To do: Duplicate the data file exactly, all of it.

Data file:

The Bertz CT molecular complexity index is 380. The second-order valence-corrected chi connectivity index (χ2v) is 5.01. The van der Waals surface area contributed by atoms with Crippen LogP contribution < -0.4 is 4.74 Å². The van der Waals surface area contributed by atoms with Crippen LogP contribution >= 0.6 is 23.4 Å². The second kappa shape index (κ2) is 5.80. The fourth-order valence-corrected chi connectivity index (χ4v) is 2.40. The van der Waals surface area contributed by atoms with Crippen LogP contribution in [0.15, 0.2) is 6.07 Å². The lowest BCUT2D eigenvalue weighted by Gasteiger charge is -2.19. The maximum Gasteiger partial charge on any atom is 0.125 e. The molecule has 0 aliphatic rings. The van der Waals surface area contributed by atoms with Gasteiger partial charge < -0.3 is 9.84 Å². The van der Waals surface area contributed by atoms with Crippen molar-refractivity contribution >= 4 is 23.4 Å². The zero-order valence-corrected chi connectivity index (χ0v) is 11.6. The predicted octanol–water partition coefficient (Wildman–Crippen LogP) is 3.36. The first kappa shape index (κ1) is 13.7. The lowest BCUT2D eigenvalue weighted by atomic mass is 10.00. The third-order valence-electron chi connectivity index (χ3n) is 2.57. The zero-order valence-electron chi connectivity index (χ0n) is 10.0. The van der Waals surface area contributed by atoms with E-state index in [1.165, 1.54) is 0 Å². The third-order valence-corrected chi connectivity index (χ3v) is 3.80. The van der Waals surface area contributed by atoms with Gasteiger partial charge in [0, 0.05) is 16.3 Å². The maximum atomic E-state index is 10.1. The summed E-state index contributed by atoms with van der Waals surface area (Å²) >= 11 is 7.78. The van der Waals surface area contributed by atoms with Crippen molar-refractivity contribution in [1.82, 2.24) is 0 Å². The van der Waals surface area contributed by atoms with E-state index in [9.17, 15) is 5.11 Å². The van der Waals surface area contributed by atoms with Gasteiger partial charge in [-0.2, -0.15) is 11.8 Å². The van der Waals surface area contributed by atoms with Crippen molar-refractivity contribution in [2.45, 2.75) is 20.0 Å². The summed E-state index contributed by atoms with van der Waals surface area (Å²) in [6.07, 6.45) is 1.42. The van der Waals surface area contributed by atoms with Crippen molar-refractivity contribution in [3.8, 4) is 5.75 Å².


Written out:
The Bertz CT molecular complexity index is 380. The second-order valence-corrected chi connectivity index (χ2v) is 5.01. The van der Waals surface area contributed by atoms with Crippen LogP contribution < -0.4 is 4.74 Å². The van der Waals surface area contributed by atoms with Crippen LogP contribution >= 0.6 is 23.4 Å². The second kappa shape index (κ2) is 5.80. The fourth-order valence-corrected chi connectivity index (χ4v) is 2.40. The van der Waals surface area contributed by atoms with Crippen LogP contribution in [0.15, 0.2) is 6.07 Å². The lowest BCUT2D eigenvalue weighted by Gasteiger charge is -2.19. The maximum Gasteiger partial charge on any atom is 0.125 e. The molecule has 0 aliphatic rings. The van der Waals surface area contributed by atoms with Gasteiger partial charge < -0.3 is 9.84 Å². The van der Waals surface area contributed by atoms with Crippen molar-refractivity contribution >= 4 is 23.4 Å². The zero-order valence-corrected chi connectivity index (χ0v) is 11.6. The predicted octanol–water partition coefficient (Wildman–Crippen LogP) is 3.36. The first kappa shape index (κ1) is 13.7. The lowest BCUT2D eigenvalue weighted by atomic mass is 10.00. The third-order valence-electron chi connectivity index (χ3n) is 2.57. The zero-order valence-electron chi connectivity index (χ0n) is 10.0. The van der Waals surface area contributed by atoms with E-state index in [1.165, 1.54) is 0 Å². The third-order valence-corrected chi connectivity index (χ3v) is 3.80. The van der Waals surface area contributed by atoms with Gasteiger partial charge in [0, 0.05) is 16.3 Å². The maximum atomic E-state index is 10.1. The summed E-state index contributed by atoms with van der Waals surface area (Å²) >= 11 is 7.78. The van der Waals surface area contributed by atoms with Crippen molar-refractivity contribution in [1.82, 2.24) is 0 Å². The van der Waals surface area contributed by atoms with E-state index in [9.17, 15) is 5.11 Å². The van der Waals surface area contributed by atoms with Gasteiger partial charge in [-0.2, -0.15) is 11.8 Å². The van der Waals surface area contributed by atoms with Crippen molar-refractivity contribution in [2.45, 2.75) is 20.0 Å². The summed E-state index contributed by atoms with van der Waals surface area (Å²) in [6.07, 6.45) is 1.42. The van der Waals surface area contributed by atoms with Crippen molar-refractivity contribution in [3.8, 4) is 5.75 Å².